Top critical review
One person found this helpful
The Ego Has Landed
on 6 December 2015
Referring to a speech he made at a shareholder meeting, Woodford says 'My crescendo would have made Laurence Olivier proud'. You won't have to search hard for other self-aggrandising remarks - they litter the book. To be clear as to his 'whistleblower' status - Woodford never uncovered any wrongdoing personally, an underground Japanese magazine did that. He confronted the board with the articles, in emails copying partners at KPMG, and was dismissed as a result. He then began a media campaign, eagerly contacting journalists across the world, to highlight the creative accounting in play.
The first 100 pages are entertaining and worth a read - after that, the book begins to pall. You realise that there is nothing Woodford loves more than media attention. He laps up the flattery from journalists and editors, basking in their words, seemingly unaware that their coverage doesn't mean his point of view or personality is more compelling than any other - they just need to fill pages and airtime.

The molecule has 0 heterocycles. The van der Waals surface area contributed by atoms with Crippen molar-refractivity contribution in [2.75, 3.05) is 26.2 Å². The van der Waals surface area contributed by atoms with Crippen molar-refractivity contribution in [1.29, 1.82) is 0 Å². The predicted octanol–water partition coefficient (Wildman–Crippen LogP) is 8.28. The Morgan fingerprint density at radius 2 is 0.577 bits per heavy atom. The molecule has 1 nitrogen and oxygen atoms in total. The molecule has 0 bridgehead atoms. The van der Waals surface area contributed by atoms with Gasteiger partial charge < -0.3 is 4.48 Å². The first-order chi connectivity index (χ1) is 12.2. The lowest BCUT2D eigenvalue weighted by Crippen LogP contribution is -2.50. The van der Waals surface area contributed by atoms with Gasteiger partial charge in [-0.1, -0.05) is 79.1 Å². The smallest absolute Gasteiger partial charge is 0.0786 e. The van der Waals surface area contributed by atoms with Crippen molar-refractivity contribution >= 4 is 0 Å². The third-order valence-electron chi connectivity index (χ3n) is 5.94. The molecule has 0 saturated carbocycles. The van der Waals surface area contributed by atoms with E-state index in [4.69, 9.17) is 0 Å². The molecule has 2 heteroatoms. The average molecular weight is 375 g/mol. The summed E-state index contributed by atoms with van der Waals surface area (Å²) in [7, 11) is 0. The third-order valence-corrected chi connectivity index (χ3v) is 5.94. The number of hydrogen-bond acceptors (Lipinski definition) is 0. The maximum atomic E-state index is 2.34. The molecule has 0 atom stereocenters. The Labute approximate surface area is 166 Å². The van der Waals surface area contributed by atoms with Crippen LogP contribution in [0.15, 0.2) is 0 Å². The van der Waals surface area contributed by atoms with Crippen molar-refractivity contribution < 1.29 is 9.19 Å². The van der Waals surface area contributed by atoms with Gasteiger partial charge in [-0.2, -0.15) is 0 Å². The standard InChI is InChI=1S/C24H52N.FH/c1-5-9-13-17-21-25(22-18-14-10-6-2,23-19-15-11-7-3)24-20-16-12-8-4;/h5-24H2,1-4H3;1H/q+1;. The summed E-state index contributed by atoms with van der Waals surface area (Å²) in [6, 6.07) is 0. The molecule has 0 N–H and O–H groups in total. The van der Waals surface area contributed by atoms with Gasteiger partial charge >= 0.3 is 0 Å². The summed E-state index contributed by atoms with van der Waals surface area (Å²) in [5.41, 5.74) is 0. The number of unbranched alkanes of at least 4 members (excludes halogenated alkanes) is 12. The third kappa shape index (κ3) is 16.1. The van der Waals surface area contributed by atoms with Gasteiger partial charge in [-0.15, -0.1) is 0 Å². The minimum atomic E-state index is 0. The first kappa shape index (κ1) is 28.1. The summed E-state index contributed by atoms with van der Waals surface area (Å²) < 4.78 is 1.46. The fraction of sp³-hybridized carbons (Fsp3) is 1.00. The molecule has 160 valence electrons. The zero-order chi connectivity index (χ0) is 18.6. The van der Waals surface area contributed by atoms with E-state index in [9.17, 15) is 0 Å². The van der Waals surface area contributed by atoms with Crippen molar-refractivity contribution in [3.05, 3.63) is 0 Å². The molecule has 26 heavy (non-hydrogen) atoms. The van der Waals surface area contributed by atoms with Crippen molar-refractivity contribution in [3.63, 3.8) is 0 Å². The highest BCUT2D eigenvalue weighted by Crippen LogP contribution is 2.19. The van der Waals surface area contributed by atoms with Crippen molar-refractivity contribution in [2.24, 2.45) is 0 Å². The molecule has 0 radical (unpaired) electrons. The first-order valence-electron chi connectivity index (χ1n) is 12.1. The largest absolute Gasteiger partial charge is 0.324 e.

He thinks Japan needs to 'wake up' (he actually says that, p. 214), if only they would adopt the ways of the West. It seems that in 2011 he misread his new job title as president of Olympus to mean President of the country. After speaking to the media on an extensive scale, he naively believed he'd be welcomed back to his position on the Olympus board, so that he could continue 'saving' them. This wasn't to be.
Credit to him for taking a stand against corruption, but a far more dignified approach would have been to continue his career at another company, not on the dinner party circuit.